For Blanchard, writing music to coincide with the images of devastation of his birthplace and town where he was raised, New Orleans, was a personal experience unlike any of his 30 or so previously composed film scores. Utilizing his working ensemble, along with The Northwest Sinfonia, Blanchard’s music speaks, separate from the images, of pain, suffering, yet also something of the strength of the human spirit to move forward and rise beyond adversity. That Blanchard makes this obvious, in just the aural spectrum, is a testament to how far his art has risen.
Beginning with a taste of the music most associated with New Orleans pre-jazz, "Ghost of Congo Square," sets the stage of the "what-was." "Levees," a solemn and mournful trumpet prayer which follows, begins like a church-house moan. Opening with a somber chorus of strings, a single trumpet prayer calls out. With his trademark half-valve slides, Blanchard builds his lines into stronger and stronger statements that preach out, seeking both redemption and acknowledgment at the same time. Strings and winds eventually take back the pronouncements before a final trumpet statement that fades at the zenith of its longing.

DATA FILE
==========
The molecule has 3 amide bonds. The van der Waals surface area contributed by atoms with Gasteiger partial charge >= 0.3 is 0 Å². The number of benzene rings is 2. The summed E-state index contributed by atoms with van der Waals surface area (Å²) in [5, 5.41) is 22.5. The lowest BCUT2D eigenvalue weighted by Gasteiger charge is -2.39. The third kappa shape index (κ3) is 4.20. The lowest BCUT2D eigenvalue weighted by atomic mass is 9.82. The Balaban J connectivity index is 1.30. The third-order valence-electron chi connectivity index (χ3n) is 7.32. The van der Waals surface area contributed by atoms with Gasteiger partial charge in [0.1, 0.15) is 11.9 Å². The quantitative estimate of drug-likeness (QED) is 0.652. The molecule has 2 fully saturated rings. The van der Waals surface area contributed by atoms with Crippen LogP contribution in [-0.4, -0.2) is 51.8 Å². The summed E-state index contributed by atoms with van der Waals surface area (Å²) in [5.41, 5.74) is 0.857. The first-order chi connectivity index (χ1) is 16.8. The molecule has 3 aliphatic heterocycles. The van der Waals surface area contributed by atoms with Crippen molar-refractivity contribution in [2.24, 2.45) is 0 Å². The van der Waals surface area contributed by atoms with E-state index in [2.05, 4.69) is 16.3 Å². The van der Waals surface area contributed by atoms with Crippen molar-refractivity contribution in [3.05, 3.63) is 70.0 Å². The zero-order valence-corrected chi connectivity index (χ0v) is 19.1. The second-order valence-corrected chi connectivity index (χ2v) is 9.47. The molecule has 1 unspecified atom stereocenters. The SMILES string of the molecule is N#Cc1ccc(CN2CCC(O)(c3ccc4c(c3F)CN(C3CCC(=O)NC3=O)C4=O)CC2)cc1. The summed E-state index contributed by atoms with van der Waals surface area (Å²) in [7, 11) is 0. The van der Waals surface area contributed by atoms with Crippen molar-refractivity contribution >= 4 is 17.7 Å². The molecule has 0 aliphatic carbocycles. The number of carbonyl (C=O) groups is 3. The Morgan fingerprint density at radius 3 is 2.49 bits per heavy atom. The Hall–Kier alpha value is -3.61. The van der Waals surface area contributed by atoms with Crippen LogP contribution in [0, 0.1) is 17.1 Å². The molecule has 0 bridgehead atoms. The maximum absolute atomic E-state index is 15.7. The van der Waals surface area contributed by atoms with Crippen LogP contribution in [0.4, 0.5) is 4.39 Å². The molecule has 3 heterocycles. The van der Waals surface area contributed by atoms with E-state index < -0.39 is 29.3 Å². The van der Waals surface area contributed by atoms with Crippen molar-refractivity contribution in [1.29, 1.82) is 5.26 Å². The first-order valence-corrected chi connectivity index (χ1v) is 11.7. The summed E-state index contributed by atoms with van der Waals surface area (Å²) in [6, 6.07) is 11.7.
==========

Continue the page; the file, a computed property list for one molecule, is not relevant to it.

Fitted together like a song cycle, each piece builds upon emotions, if not actual musical motives and ideas, from previous compositions. "Wading Through," for example, which is a beautiful piano feature, would not be half as prominent without the howling of Blanchard’s trumpet in the preceding "Levees." Aaron Parks’ lines, with his mix of minor mode and half- versus whole-step dissonances, carve out their own room inside of Blanchard’s increasingly dense orchestration.
Blanchard, the composer, has never been as eloquent or precise in his use of orchestral color. The way he is able to softly work clarinets in with string lines, add low brass to sustained double bass tones, clearly articulate oboe melodies or mix wordless voice with large ensemble as in "In Time of Need," shows a level of mastery even above his already prodigious facility with orchestration. Those looking for a jazz album might be disappointed, as the emphasis is on color and line throughout, but those looking for a strong statement of music’s ability to reach beyond sound will find much to listen to again and again.